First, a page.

A Model Christian-Muslim Discussion

Recently I watched the two-part discussion between Dr. James White, President of Alpha & Omega Ministries, and Imam Muhammad Musri, President of the Islamic Society of Central Florida, which took place on March 21, 2015, at Reformed Theological Seminary in Orlando.

If you’re looking for a good introduction to the defining issues between Christianity and Islam, and the arguments offered on either side, I highly recommend you take the time to watch the two videos below. Trust me: it will be 3½ hours very well spent. (Especially if you watch them while using an elliptical, as I did.)

Here are nine reasons why it was such a helpful and fruitful discussion:

  1. It covered both sides of the debate with equal time: “Is the Bible the Word of God?” and “Is the Quran the Word of God?”
  2. It wasn’t an interfaith love-in. Far from it. Neither participant tried to obscure the fundamental divide between Christianity and Islam when it comes to how God has revealed himself to us. They recognized that their encounter represented a clash of worldviews, only one of which could be vindicated in the end. No pink-and-fluffy pluralism in sight.
  3. Despite their deep disagreements, however, the participants were models of cordiality and respectfulness. No shouting. No insulting. No theatrics. No cheap debate tactics. Just a serious attempt to engage intellectually and to further the public understanding of both faiths.
  4. Both participants were sufficiently well-informed about “the other side” to make for a really productive exchange of arguments. Yet at the same time, each was clearly open to be corrected and to learn from the other.
  5. The discussion focused on the core issues at stake between Christianity and Islam rather than secondary issues (the Crusades, jihad, politics, the Middle East, etc.).
  6. I think Imam Musri was a well-chosen opponent for this sort of event: an educated, thoughtful, moderate (yet still theologically conservative), Westernized, Sunni Muslim. He represents the kind of mainstream Islam with which Christians in the West need to engage intellectually.
  7. As many readers will know, Dr. White is one of the leading Christian apologists and debaters of our day, with decades of study and experience under his belt, and his contributions to the dialogue reflect that expertise. If you listen attentively to his presentations and his interaction with Imam Musri, you’ll hear some of the best arguments against the claims of the Quran and in defense of the Bible.
  8. One of Imam Musri’s central arguments against the Bible came to this: “Christians can’t even agree on what the Bible is!” The Roman Catholics have their version of the Bible, the Eastern Orthodox have theirs, the Protestants have yet another, and so on. In contrast, he argued, there’s no dispute among Muslims about what constitutes the Quran. That the imam put such emphasis on this argument underscores just how important it is for Christians who interact with Muslims to be able to give a respectable defense of the biblical canon (i.e., which books we treat as divinely inspired, and why those particular books rather than others). That defense has to combine both theological and historical argumentation. I was therefore delighted to see Dr. White not only recommend Dr. Michael Kruger’s excellent two books on the New Testament canon, but also give copies of them to the imam! (I’d add that Muslims aren’t the only ones who think the issue of canon is something of an Achilles’ heel for us. Being equipped to defend the orthodox canon is no less important when engaging with Roman Catholics and Ehrman-inspired skeptics.)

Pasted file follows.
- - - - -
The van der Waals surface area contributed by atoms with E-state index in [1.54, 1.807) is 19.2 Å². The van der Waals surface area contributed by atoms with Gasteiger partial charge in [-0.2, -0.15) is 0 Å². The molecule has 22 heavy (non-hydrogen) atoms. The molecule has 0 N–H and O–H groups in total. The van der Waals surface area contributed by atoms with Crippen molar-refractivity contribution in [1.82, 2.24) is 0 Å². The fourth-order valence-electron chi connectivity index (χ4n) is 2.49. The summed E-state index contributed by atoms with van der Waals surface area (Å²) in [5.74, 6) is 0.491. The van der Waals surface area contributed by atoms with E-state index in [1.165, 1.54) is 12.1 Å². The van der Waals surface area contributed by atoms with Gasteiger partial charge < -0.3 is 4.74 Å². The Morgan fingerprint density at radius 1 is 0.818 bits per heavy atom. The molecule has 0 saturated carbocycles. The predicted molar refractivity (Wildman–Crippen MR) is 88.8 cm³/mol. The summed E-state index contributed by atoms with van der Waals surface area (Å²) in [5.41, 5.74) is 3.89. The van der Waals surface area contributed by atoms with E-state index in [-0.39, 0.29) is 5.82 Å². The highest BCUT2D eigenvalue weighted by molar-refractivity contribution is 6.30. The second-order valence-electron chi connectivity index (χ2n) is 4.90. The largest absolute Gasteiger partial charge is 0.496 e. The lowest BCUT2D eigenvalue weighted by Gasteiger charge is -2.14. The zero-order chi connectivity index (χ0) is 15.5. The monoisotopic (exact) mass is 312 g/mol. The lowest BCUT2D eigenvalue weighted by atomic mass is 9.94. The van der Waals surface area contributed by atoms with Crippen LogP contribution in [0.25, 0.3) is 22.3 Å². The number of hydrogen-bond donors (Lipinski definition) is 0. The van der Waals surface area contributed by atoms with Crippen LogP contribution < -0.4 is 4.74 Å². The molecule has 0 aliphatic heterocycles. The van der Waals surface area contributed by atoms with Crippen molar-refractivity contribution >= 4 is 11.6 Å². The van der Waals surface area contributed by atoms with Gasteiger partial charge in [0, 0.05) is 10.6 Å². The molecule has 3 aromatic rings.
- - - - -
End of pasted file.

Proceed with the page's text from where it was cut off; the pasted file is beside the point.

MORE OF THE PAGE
9. Imam Musri also provided a good illustration of how a well-informed Muslim will typically respond to criticisms of the Quran, in particular to physical evidence of variant manuscripts (which is at odds with the traditional view of the Quran’s perfect transmission). Quite revealing!

I’m sure other reasons will come to mind after I post this, but that’s enough for now. As I say, it was a very instructive and admirable exchange on multiple fronts.

Finally, this seems like a good opportunity to mention that Dr. White will be teaching apologetics as a guest lecturer at Reformed Theological Seminary in Charlotte, January 11-15. Registration is still open if you’re interested in attending the class! Dr. White will also be teaching a workshop on how Christians should engage with the issues of homosexuality and same-sex marriage (details here).

Addendum: Dr. White sent me a note to say that he also recommends this 2011 debate with Abdullah Kunde as another good example of a respectful and instructive exchange between a Christian apologist and a Muslim apologist. (Back to the elliptical, then…)

4 thoughts on “A Model Christian-Muslim Discussion”

  1. Thanks for the resources. This put me in mind of Henry Martyn‘s apologetic encounters towards the end of his life (a sprawling story, extending well beyond either side of that link; the biography well worth a read as a whole).

    I had to google (well, duckduckgo) “elliptical”….

  2. Pingback: Review of Dr. White’s debate with Imam Musri | Apologetics and Agape

  3. Pingback: Presuppositional Apologetics’ Links: Third Week of December 2015 | The Domain for Truth

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